ICU Management & Practice, ICU Volume 7 - Issue 4 - Winter 2007/2008


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Jean-Louis Vincent


Department of Intensive Care, Erasmus Hospital

Free University of Brussels, Brussels, Belgium


Safety is defined as the condition of being safe – freedom from danger, risk, or injury. Of course, safety itself is a relative term. It relies on the elimination of all risk. As we in the field of intensive care, are aware – eliminating risk is an impossible feat, and all that we can do as ICU managers is attempt to ensure that the risks are as low and manageable as possible.


With the publication of “To Err is Human” by the Institute of Medicine (US) in 2000, came the confirmation of what most of us, as intensive care professionals increasingly knew – that the number of adverse events attributable to medical error were staggering, and increasing at an alarming rate.


Whether we look to technology to provide tools (such as computerised prescription and administration systems) to assist us in our goal of improving patient safety or we employ additional staff and utilise accreditation programs which focus on prevention and monitoring, we all acknowledge that the gravity of the problem requires careful evaluation and assured action. In many cases, the lives of our patients depend on it.


In their contributions to this important topic, Dr. Michalsen and Dr. Flaatten each focus on medical errors and their inevitability, and offer insightful ideas on how we as clinicians and managers can work to not only improve-but rectify issues which go to the heart of making our ICUs safer places.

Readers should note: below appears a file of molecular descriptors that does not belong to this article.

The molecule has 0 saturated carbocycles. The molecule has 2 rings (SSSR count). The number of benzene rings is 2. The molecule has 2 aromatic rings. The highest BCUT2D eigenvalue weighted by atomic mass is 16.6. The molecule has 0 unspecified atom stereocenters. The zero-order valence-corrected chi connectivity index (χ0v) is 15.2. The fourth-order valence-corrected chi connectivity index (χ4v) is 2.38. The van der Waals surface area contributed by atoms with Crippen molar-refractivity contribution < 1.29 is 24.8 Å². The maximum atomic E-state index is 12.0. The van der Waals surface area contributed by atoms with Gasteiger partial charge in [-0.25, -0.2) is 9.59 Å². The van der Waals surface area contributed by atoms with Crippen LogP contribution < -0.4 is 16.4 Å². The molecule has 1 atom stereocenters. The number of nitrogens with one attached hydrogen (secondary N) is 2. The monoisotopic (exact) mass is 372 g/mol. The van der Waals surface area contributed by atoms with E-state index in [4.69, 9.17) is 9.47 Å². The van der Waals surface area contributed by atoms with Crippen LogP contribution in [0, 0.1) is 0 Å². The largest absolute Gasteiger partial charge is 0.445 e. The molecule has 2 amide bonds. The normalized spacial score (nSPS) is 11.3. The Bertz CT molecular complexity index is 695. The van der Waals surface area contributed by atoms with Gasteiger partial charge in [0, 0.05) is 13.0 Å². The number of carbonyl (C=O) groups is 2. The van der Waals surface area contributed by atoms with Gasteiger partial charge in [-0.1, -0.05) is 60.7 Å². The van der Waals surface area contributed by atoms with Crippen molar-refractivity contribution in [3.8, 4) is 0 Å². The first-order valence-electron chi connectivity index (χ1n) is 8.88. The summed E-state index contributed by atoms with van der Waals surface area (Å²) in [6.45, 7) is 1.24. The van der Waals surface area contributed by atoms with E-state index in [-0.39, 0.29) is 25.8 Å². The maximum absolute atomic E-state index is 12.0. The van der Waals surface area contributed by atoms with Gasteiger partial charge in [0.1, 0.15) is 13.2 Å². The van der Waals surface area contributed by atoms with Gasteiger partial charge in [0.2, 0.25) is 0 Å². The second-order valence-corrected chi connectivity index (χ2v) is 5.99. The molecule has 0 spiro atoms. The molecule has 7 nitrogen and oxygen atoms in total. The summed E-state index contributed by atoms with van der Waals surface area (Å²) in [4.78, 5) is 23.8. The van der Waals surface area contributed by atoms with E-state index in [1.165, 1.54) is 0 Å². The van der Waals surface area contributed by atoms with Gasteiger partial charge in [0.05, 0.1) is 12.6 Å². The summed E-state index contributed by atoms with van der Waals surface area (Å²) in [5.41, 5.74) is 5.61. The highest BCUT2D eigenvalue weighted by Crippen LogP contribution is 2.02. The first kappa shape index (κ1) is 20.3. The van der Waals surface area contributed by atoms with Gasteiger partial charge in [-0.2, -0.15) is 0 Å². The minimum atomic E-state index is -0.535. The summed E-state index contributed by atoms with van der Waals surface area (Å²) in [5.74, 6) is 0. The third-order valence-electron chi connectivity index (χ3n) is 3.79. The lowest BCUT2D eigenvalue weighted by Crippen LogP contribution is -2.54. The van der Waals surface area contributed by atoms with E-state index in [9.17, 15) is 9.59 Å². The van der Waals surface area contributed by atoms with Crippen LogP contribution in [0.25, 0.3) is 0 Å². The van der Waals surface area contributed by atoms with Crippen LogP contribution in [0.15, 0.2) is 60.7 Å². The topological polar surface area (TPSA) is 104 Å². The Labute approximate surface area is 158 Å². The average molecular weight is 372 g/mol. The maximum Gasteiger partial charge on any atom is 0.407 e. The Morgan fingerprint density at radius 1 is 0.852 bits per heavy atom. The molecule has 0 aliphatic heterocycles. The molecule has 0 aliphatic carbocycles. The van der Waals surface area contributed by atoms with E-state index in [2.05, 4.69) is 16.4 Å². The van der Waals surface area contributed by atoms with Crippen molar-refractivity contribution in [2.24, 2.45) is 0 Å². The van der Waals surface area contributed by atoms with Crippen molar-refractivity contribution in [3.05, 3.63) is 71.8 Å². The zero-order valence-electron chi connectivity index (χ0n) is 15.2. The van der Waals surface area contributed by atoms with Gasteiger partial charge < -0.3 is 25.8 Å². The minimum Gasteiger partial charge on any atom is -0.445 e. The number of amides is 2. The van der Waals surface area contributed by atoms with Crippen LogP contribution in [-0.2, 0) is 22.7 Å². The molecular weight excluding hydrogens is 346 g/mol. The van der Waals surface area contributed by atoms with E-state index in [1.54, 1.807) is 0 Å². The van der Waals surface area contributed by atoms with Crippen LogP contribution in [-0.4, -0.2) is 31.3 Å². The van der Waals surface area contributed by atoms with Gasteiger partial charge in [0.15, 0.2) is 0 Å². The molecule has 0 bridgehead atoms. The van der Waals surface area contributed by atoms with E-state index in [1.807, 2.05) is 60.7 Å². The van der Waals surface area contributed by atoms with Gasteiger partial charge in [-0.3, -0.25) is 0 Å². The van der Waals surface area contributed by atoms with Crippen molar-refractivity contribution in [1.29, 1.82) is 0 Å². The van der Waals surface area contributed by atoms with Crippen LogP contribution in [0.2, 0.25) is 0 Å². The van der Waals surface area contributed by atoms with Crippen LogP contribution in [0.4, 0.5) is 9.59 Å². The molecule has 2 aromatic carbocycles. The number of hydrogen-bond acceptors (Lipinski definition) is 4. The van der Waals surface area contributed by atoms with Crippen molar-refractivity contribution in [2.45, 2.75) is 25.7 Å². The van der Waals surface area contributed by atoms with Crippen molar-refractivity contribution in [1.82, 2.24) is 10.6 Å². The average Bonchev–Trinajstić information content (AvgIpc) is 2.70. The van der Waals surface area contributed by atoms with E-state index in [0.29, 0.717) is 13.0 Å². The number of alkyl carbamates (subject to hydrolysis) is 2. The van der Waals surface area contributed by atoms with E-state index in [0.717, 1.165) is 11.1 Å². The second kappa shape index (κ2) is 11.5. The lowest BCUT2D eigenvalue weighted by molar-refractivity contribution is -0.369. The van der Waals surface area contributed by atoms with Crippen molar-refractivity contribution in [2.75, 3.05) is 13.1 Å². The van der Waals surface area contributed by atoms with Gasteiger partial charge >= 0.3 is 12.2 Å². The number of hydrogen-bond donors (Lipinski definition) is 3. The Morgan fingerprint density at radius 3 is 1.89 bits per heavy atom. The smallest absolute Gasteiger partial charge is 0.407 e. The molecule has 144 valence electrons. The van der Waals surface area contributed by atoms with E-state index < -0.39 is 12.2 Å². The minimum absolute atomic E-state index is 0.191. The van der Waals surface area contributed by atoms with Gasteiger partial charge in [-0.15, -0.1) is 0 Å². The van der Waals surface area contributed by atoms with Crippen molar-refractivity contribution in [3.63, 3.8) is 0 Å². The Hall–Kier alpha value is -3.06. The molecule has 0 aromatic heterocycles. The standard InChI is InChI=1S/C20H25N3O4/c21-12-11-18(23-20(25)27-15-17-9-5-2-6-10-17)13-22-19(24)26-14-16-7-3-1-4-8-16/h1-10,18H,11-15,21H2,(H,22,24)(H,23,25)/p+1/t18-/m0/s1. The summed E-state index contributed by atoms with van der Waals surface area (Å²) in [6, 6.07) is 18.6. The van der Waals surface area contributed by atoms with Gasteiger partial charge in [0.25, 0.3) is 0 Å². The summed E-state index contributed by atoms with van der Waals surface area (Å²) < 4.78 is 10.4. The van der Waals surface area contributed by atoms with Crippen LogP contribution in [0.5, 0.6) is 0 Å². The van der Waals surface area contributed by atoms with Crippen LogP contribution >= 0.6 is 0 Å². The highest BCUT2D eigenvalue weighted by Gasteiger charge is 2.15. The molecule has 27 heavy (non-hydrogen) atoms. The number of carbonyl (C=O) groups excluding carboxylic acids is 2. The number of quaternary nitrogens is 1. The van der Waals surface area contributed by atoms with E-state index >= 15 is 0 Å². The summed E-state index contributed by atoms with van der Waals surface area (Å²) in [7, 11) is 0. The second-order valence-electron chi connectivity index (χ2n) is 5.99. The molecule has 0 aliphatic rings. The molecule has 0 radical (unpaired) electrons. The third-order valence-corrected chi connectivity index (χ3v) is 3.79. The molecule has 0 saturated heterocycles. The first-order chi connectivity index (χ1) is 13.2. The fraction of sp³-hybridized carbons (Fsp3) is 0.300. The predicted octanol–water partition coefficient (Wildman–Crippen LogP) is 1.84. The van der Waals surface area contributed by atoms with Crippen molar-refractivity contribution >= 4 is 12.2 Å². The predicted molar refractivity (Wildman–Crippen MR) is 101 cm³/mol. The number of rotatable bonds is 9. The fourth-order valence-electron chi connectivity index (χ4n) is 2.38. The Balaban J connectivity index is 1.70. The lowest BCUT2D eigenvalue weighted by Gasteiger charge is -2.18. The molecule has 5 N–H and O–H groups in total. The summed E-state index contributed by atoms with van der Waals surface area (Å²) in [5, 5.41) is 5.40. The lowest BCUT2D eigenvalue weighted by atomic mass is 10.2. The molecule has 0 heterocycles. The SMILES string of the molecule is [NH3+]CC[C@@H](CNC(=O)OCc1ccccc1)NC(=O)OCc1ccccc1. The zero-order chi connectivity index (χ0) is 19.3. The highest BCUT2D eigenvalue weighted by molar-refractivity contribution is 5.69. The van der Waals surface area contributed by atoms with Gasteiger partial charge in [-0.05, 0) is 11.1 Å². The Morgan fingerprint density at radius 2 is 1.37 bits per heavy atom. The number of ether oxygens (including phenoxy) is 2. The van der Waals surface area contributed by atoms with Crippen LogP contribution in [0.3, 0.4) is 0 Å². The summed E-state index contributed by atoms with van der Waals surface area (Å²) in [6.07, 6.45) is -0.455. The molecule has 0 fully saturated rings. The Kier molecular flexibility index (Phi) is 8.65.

As making our ICU environments safer inevitably brings about concerns involving added costs, Akos Csomos highlights recent studies and offers clarity on the containment of costs while striving to improve patient safety.


Finally, Karen Timmons of US-based Joint Commission International outlines how an updated accreditation program can benefit hospitals, and specifically critical care by standardising methods and processes and thereby ensuring safe delivery of services.


We have compiled an exciting series of articles for our Matrix in this issue. Drs. Jean, Cinel and Dellinger describe new lung imaging technology and its potential benefits in the ICU, while Dr. Girbes takes on the controversial and timely issue of glycemic control.


Dr. Wolfe makes a strong argument that early detection and management of intra-abdominal hypertension not only improves outcomes of patients but saves resources in the long-term – something we in ICU Management aspire to achieve.


Our county focus heads this time to Canada, where we are enlightened by a number of our overseas colleagues on emerging issues in critical care-specifically those of communication and patient-focus approaches which are being increasingly adopted.


Dr. Polderman has been kind enough to provide us with a summary of the Therapeutic Temperature Management (TTM) Congress held in Cancun, Mexico last December. In the congress preview, we outline highlights of the upcoming 28th ISICEM in Brussels in March, an event which never fails to invigorate and challenge us in ICU Management to embrace new techniques and network with other professionals….


I hope to see you all there!

Author<br> Jean-Louis Vincent Head Department of Intensive Care, Erasmus Hospital Free University of Brussels, Brussels, Belgium &nbsp; Safety

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